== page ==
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Updated: 26-Mar-2007 NATO Update

Resettlement Information and Consultation Point
for the Ukrainian Navy

Background
NATO - Ukraine relations
Cutting the ribbon: Vice-Admiral Viktor Maksimov, the First Deputy Commander of the Ukraine Navy, and GĂ©rard Malet from NATO's Political Affairs and Security Policy division, who is responsible for the NATO-Ukraine retraining programme, open the resettlement information point at the Ukrainian navy headquarters in Sebastopol, on 12 December 2006.

With NATO support, a Resettlement Information and Consultation Point was opened at the Ukrainian naval headquarters at Sebastopol, Crimea, on 12 December 2006, to help former navy personnel find jobs in the civilian sector.

The information point provides information to discharged navy personnel on the possibilities for retraining offered by a NATO-funded retraining programme and a NATO/Partnership for Peace resettlement project in Khmelnitsky, as well as on opportunities that are available under Ukraine's recently launched national programme of retraining. Assistance in job search is given through a database of job vacancies. The information point will also serve to identify the specific needs of navy personnel in the area of retraining and resettlement.

Thanks to an increase in the resources devoted to the NATO-funded retraining programme in Ukraine, the programme now offers specialised technical courses for naval personnel, in addition to existing retraining courses in foreign languages and business management skills. These specialised courses provide former navy personnel with civil certification for military qualifications in areas such as maritime engineering and watch officer specialisation which allows them to find civilian jobs more easily in civilian shipping.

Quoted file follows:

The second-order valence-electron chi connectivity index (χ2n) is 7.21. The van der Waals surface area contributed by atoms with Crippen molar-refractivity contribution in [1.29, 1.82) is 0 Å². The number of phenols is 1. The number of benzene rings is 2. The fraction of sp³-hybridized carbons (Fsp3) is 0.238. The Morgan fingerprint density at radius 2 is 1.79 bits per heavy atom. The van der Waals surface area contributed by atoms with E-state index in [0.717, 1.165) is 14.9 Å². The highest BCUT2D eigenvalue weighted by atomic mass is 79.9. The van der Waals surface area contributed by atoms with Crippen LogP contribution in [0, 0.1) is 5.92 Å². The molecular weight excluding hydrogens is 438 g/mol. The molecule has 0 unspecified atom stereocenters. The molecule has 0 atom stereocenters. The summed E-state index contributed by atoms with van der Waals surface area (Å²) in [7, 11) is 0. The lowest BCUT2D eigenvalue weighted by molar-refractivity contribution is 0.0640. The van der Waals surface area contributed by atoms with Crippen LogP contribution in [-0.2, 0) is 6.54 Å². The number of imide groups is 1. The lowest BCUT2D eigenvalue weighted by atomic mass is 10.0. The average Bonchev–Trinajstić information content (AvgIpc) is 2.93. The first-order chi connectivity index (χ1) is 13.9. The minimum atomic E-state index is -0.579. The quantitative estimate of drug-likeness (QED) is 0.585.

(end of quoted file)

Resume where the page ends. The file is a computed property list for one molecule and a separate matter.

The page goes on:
In May 2005, the Ukrainian Ministry of Defence asked for NATO expert assistance in developing a comprehensive resettlement programme. In response, following further consultations with Ukrainian authorities, a NATO team of experts made a series of recommendations in June 2006, which helped Ukraine prepare a national programme of retraining. One of the key recommendations was that resettlement should become an integral part of the personnel policy of the Ukrainian armed forces and that it should be managed in a decentralised way.

The recently established information point is a first step in this direction and is a good illustration of the practical cooperation between NATO and Ukraine in managing the socio-economic consequences of defence reform and downsizing. Possibilities for opening similar information points elsewhere in future are under consideration.

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